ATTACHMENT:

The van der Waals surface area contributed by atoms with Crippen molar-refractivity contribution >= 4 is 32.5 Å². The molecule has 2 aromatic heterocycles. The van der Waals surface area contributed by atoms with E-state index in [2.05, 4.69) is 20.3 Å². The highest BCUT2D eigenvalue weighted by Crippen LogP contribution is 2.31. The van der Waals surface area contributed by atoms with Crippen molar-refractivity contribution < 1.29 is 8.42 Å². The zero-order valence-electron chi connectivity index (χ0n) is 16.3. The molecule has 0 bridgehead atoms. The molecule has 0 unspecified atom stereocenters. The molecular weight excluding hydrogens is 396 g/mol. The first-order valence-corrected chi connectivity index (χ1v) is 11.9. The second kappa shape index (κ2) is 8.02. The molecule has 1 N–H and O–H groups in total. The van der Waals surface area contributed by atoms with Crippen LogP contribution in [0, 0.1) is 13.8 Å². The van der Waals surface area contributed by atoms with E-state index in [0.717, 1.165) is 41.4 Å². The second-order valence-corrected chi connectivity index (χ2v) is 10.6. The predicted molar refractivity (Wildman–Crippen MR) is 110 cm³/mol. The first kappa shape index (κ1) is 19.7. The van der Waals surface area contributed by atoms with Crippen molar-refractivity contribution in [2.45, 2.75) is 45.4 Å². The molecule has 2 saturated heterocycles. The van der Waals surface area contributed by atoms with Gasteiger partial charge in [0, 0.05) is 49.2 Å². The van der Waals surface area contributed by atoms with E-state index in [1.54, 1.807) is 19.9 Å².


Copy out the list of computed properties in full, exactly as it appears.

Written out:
The van der Waals surface area contributed by atoms with Crippen molar-refractivity contribution >= 4 is 32.5 Å². The molecule has 2 aromatic heterocycles. The van der Waals surface area contributed by atoms with E-state index in [2.05, 4.69) is 20.3 Å². The highest BCUT2D eigenvalue weighted by Crippen LogP contribution is 2.31. The van der Waals surface area contributed by atoms with Crippen molar-refractivity contribution < 1.29 is 8.42 Å². The zero-order valence-electron chi connectivity index (χ0n) is 16.3. The molecule has 0 bridgehead atoms. The molecule has 0 unspecified atom stereocenters. The molecular weight excluding hydrogens is 396 g/mol. The first-order valence-corrected chi connectivity index (χ1v) is 11.9. The second kappa shape index (κ2) is 8.02. The molecule has 1 N–H and O–H groups in total. The van der Waals surface area contributed by atoms with Crippen LogP contribution in [0, 0.1) is 13.8 Å². The van der Waals surface area contributed by atoms with E-state index in [0.717, 1.165) is 41.4 Å². The second-order valence-corrected chi connectivity index (χ2v) is 10.6. The predicted molar refractivity (Wildman–Crippen MR) is 110 cm³/mol. The first kappa shape index (κ1) is 19.7. The van der Waals surface area contributed by atoms with Crippen molar-refractivity contribution in [2.45, 2.75) is 45.4 Å². The molecule has 2 saturated heterocycles. The van der Waals surface area contributed by atoms with Gasteiger partial charge in [0, 0.05) is 49.2 Å². The van der Waals surface area contributed by atoms with E-state index in [1.54, 1.807) is 19.9 Å².